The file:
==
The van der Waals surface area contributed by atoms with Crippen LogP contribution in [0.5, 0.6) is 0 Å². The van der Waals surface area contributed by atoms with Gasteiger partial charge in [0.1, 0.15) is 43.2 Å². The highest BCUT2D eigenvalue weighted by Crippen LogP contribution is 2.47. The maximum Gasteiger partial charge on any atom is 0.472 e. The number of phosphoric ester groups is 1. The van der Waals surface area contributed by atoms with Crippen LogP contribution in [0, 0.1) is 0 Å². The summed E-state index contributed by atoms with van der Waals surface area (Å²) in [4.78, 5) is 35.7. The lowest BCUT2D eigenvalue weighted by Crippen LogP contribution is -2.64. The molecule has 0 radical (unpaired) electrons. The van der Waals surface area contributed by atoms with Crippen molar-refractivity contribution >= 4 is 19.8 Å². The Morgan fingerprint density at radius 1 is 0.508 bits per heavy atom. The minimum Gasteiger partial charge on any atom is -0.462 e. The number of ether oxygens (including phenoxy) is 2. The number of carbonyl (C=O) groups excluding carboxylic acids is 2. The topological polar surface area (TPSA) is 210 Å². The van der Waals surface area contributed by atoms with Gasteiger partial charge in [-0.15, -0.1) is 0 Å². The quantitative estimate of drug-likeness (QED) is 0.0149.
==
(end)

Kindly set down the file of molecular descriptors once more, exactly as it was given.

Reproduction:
The van der Waals surface area contributed by atoms with Crippen LogP contribution in [0.5, 0.6) is 0 Å². The van der Waals surface area contributed by atoms with Gasteiger partial charge in [0.1, 0.15) is 43.2 Å². The highest BCUT2D eigenvalue weighted by Crippen LogP contribution is 2.47. The maximum Gasteiger partial charge on any atom is 0.472 e. The number of phosphoric ester groups is 1. The van der Waals surface area contributed by atoms with Crippen LogP contribution in [0, 0.1) is 0 Å². The summed E-state index contributed by atoms with van der Waals surface area (Å²) in [4.78, 5) is 35.7. The lowest BCUT2D eigenvalue weighted by Crippen LogP contribution is -2.64. The molecule has 0 radical (unpaired) electrons. The van der Waals surface area contributed by atoms with Crippen molar-refractivity contribution >= 4 is 19.8 Å². The Morgan fingerprint density at radius 1 is 0.508 bits per heavy atom. The minimum Gasteiger partial charge on any atom is -0.462 e. The number of ether oxygens (including phenoxy) is 2. The number of carbonyl (C=O) groups excluding carboxylic acids is 2. The topological polar surface area (TPSA) is 210 Å². The van der Waals surface area contributed by atoms with Gasteiger partial charge in [-0.15, -0.1) is 0 Å². The quantitative estimate of drug-likeness (QED) is 0.0149.